Itching: The common cause of itching is due to fleas and flea bites - some animals are actually allergic to the flea bites, compounding the problem. Brewer's yeast is often recommended, 1 teaspoon or tablet per day, as a deterrent. A word of caution here - some animals are allergic to the brewer's yeast, or react to it with dry patches of skin that itch just as bad as the fleas do. If you use brewer's yeast, keep an eye out for these sorts of skin problems to develop, and discontinue the brewer's yeast if necessary as soon as one of these symptoms appear. A good remedy for those dry itchy skin patches is tea tree oil, rubbed over the patch. The bitter taste will discourage the animal from digging at his skin, and the oil works well to heal the dryness. Do not use it near the eyes or genitals, however. Aloe is also good for those dry patches. Another method is to put a slice of raw cucumber over the "hot" spot, holding it there for a few minutes, and then rub aloe or tea tree oil over the area. The shampoo you use, or the flea collar you use, may actually be causing the itching. Bathe the animal in an all natural shampoo, preferably something that has aloe in it, and find an alternative to that flea collar!! Would you wear chemicals around your neck? Neither should they! You can make an herbal dip for your pet as follows: 2 cups packed fresh peppermint, pennyroyal, or rosemary; 1 quart boiling water; 4 quarts warm water - - Prepare an infusion by pouring the boiling water over the herbs and allow it to steep for 30 minutes. Strain the liquid and dilute it with the warm water. Saturate the animal's coat thoroughly with the solution, allowing it to air dry. Use at the first sign of flea activity. This remedy will need to be repeated everthree to four days, but it is totally safe. If the itching persists, and fleas or poor diet are not the culprit, use a mixture of Licorice Root, Dandelion Root, and Cat's Claw in equal drops of each tincture for two weeks. The licorice is a natural cortisone, and will help to jumpstart the immune system. To get rid of fleas in your carpet, after removing pets from the room, sprinkle Borax over the carpet and rub it in. Wait a while, then vacuum as usual. This is a safe, non-chemical method of flea control. Reapply the Borax once a week until the problem is gone. Cuts: Fresh aloe is an excellent application for those strange cuts and scrapes we can never figure out how our pet got. It is a natural antiseptic, and will keep the area moist until the cut can heal. Alternatively, you can clean the wound with a wash of goldenseal, and apply aloe or other herbal treatments that are your favorites.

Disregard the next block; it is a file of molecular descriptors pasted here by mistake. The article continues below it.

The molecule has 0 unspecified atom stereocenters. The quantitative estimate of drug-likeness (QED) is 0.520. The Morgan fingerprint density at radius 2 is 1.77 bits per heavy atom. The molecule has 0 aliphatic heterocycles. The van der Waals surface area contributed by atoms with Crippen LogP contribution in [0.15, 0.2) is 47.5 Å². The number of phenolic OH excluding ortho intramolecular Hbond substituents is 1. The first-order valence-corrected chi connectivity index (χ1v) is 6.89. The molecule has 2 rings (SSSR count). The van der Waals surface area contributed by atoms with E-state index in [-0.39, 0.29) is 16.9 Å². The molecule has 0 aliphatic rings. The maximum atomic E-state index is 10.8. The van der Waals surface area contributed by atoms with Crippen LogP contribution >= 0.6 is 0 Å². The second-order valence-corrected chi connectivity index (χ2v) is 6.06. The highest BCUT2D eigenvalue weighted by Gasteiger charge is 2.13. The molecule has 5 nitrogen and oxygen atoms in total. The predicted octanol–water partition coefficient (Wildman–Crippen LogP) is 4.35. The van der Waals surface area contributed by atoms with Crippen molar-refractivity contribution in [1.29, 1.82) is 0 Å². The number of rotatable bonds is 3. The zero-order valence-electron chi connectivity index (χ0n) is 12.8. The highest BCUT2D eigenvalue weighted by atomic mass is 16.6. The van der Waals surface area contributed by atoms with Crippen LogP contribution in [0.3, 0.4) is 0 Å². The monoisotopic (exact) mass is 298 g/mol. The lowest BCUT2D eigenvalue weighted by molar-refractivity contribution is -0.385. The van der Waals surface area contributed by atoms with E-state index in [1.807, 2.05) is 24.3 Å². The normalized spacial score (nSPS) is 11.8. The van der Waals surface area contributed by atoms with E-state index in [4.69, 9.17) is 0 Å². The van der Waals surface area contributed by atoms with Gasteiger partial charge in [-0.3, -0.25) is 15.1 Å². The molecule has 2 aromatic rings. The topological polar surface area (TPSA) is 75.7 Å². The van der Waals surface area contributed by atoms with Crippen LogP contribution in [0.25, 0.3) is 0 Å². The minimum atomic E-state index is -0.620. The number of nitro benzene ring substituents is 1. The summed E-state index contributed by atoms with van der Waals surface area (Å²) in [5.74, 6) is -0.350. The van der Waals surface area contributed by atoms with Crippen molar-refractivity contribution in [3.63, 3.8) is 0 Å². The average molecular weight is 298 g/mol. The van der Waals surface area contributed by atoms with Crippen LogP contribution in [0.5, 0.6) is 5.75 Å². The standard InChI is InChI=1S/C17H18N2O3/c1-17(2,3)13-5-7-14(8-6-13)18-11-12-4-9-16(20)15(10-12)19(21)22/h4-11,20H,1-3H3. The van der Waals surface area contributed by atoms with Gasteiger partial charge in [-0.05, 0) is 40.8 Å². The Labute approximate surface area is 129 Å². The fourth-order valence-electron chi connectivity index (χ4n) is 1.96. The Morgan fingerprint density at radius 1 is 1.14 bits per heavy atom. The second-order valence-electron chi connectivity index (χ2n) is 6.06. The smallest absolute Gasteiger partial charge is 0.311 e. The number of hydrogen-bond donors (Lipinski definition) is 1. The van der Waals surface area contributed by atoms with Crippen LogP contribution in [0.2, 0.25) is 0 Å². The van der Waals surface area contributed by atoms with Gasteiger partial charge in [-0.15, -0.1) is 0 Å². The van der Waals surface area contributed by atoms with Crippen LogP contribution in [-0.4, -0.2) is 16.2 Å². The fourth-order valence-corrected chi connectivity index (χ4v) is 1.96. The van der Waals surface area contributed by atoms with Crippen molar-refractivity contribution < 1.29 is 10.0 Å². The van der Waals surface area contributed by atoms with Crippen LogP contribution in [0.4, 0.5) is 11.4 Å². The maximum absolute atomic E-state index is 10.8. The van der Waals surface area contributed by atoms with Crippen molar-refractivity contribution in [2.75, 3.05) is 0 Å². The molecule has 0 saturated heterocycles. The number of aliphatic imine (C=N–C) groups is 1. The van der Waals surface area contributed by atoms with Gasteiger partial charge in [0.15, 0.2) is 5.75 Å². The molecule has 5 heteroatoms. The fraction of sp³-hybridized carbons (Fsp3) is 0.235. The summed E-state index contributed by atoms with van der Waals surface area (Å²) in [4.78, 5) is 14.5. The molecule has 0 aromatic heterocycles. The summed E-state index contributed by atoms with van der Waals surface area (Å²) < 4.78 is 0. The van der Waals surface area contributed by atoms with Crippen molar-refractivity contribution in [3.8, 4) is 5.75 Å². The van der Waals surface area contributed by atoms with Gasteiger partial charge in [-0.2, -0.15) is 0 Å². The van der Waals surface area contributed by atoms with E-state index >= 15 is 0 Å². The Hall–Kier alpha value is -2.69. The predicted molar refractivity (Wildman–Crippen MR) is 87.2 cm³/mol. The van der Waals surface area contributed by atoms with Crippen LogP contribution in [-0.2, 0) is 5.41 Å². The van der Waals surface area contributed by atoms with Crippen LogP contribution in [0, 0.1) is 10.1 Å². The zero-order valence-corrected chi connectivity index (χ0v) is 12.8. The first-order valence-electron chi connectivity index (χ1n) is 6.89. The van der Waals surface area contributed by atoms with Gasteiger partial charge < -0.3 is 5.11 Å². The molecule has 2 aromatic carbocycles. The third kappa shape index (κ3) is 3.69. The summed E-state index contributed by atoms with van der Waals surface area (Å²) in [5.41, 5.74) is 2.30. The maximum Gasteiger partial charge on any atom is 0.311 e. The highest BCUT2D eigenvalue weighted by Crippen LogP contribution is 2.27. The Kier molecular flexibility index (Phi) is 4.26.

Abscesses: First you must lance the abscess. I mix a betadine solution with water until it looks like tea, and then fill an eyedropper with the solution and squirt it into the hole. Do this several times per day, at least three. The important thing is to clip the fur away from the abscess and don't cover it with any bandage, or it can't drain properly. It has to heal from the inside out. If it is extremely deep, you may need a vet to put a drain in it. I also begin to administer antibiotic herbs orally, to help fight any infection that may occur. Another course of action is to use chamomile in the wound to prevent infection. I have had a lot of success with these methods, which my vet recommends. However, I also know that if it doesn't begin to clear up within a week, I need professional help to combat the infection.